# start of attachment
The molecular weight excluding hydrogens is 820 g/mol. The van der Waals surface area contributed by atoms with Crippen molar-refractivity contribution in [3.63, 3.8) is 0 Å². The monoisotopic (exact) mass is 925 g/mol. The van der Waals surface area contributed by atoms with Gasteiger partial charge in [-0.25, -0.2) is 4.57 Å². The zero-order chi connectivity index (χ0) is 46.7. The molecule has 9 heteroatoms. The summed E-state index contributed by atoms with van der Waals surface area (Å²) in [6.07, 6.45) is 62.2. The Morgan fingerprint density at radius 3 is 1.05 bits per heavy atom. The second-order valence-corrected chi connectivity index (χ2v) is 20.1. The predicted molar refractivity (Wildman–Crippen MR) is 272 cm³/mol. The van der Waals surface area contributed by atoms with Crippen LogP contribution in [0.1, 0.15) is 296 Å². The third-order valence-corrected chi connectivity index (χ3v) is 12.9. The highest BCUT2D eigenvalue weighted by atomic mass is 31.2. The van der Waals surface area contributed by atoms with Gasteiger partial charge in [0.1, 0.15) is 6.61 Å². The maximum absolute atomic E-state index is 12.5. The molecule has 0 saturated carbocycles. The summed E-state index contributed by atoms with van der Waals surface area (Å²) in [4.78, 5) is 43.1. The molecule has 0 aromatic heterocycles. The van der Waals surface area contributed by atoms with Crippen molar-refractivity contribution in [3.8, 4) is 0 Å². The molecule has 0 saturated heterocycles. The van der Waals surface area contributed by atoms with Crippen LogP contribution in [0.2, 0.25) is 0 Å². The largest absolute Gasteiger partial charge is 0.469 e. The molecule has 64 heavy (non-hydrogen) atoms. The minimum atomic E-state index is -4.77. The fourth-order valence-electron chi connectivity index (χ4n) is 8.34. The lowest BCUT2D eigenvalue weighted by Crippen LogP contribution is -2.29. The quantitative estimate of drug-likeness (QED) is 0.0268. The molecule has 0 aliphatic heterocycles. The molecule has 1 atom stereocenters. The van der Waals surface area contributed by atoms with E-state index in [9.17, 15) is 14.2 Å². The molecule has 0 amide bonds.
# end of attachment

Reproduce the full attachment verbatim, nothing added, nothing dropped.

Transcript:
The molecular weight excluding hydrogens is 820 g/mol. The van der Waals surface area contributed by atoms with Crippen molar-refractivity contribution in [3.63, 3.8) is 0 Å². The monoisotopic (exact) mass is 925 g/mol. The van der Waals surface area contributed by atoms with Gasteiger partial charge in [-0.25, -0.2) is 4.57 Å². The zero-order chi connectivity index (χ0) is 46.7. The molecule has 9 heteroatoms. The summed E-state index contributed by atoms with van der Waals surface area (Å²) in [6.07, 6.45) is 62.2. The Morgan fingerprint density at radius 3 is 1.05 bits per heavy atom. The second-order valence-corrected chi connectivity index (χ2v) is 20.1. The predicted molar refractivity (Wildman–Crippen MR) is 272 cm³/mol. The van der Waals surface area contributed by atoms with Crippen LogP contribution in [0.1, 0.15) is 296 Å². The third-order valence-corrected chi connectivity index (χ3v) is 12.9. The highest BCUT2D eigenvalue weighted by atomic mass is 31.2. The van der Waals surface area contributed by atoms with Gasteiger partial charge in [0.1, 0.15) is 6.61 Å². The maximum absolute atomic E-state index is 12.5. The molecule has 0 saturated carbocycles. The summed E-state index contributed by atoms with van der Waals surface area (Å²) in [4.78, 5) is 43.1. The molecule has 0 aromatic heterocycles. The van der Waals surface area contributed by atoms with Crippen molar-refractivity contribution in [3.8, 4) is 0 Å². The molecule has 0 saturated heterocycles. The van der Waals surface area contributed by atoms with Crippen LogP contribution in [0.2, 0.25) is 0 Å². The largest absolute Gasteiger partial charge is 0.469 e. The molecule has 64 heavy (non-hydrogen) atoms. The minimum atomic E-state index is -4.77. The fourth-order valence-electron chi connectivity index (χ4n) is 8.34. The lowest BCUT2D eigenvalue weighted by Crippen LogP contribution is -2.29. The quantitative estimate of drug-likeness (QED) is 0.0268. The molecule has 0 aliphatic heterocycles. The molecule has 1 atom stereocenters. The van der Waals surface area contributed by atoms with E-state index in [9.17, 15) is 14.2 Å². The molecule has 0 amide bonds.